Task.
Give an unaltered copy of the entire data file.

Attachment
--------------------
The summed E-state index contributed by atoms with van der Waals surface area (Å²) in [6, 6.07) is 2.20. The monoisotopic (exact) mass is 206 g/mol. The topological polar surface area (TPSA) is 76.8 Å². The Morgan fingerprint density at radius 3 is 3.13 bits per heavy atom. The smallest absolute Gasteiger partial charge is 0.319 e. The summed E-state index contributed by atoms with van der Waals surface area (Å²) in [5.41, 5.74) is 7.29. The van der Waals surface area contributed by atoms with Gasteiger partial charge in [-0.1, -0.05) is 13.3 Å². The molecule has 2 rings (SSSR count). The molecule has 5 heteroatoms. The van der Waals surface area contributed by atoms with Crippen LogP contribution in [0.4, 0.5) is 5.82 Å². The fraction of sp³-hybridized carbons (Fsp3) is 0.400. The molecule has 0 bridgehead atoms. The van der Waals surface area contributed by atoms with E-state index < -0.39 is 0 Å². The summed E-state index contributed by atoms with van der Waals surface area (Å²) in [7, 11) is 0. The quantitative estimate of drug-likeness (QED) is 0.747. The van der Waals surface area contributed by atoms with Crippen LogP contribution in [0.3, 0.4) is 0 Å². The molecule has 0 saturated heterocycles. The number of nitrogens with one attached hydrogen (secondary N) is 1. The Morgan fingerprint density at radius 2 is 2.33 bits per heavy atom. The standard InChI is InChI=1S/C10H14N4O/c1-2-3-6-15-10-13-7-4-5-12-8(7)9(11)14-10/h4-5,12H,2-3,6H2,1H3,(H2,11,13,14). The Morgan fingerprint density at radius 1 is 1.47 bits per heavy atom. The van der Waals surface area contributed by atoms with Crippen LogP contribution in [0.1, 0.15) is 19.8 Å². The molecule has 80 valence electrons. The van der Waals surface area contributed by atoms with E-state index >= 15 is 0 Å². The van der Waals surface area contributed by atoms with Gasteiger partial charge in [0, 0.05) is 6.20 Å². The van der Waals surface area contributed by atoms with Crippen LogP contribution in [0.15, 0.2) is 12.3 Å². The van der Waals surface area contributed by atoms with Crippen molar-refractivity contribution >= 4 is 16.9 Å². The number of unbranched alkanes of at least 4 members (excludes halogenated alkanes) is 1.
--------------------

The summed E-state index contributed by atoms with van der Waals surface area (Å²) in [6, 6.07) is 2.20. The monoisotopic (exact) mass is 206 g/mol. The topological polar surface area (TPSA) is 76.8 Å². The Morgan fingerprint density at radius 3 is 3.13 bits per heavy atom. The smallest absolute Gasteiger partial charge is 0.319 e. The summed E-state index contributed by atoms with van der Waals surface area (Å²) in [5.41, 5.74) is 7.29. The van der Waals surface area contributed by atoms with Gasteiger partial charge in [-0.1, -0.05) is 13.3 Å². The molecule has 2 rings (SSSR count). The molecule has 5 heteroatoms. The van der Waals surface area contributed by atoms with Crippen LogP contribution in [0.4, 0.5) is 5.82 Å². The fraction of sp³-hybridized carbons (Fsp3) is 0.400. The molecule has 0 bridgehead atoms. The van der Waals surface area contributed by atoms with E-state index < -0.39 is 0 Å². The summed E-state index contributed by atoms with van der Waals surface area (Å²) in [7, 11) is 0. The quantitative estimate of drug-likeness (QED) is 0.747. The van der Waals surface area contributed by atoms with Crippen LogP contribution in [0.3, 0.4) is 0 Å². The molecule has 0 saturated heterocycles. The number of nitrogens with one attached hydrogen (secondary N) is 1. The Morgan fingerprint density at radius 2 is 2.33 bits per heavy atom. The standard InChI is InChI=1S/C10H14N4O/c1-2-3-6-15-10-13-7-4-5-12-8(7)9(11)14-10/h4-5,12H,2-3,6H2,1H3,(H2,11,13,14). The Morgan fingerprint density at radius 1 is 1.47 bits per heavy atom. The van der Waals surface area contributed by atoms with Crippen LogP contribution in [0.1, 0.15) is 19.8 Å². The molecule has 80 valence electrons. The van der Waals surface area contributed by atoms with E-state index >= 15 is 0 Å². The van der Waals surface area contributed by atoms with Gasteiger partial charge in [0, 0.05) is 6.20 Å². The van der Waals surface area contributed by atoms with Crippen LogP contribution in [0.15, 0.2) is 12.3 Å². The van der Waals surface area contributed by atoms with Crippen molar-refractivity contribution >= 4 is 16.9 Å². The number of unbranched alkanes of at least 4 members (excludes halogenated alkanes) is 1.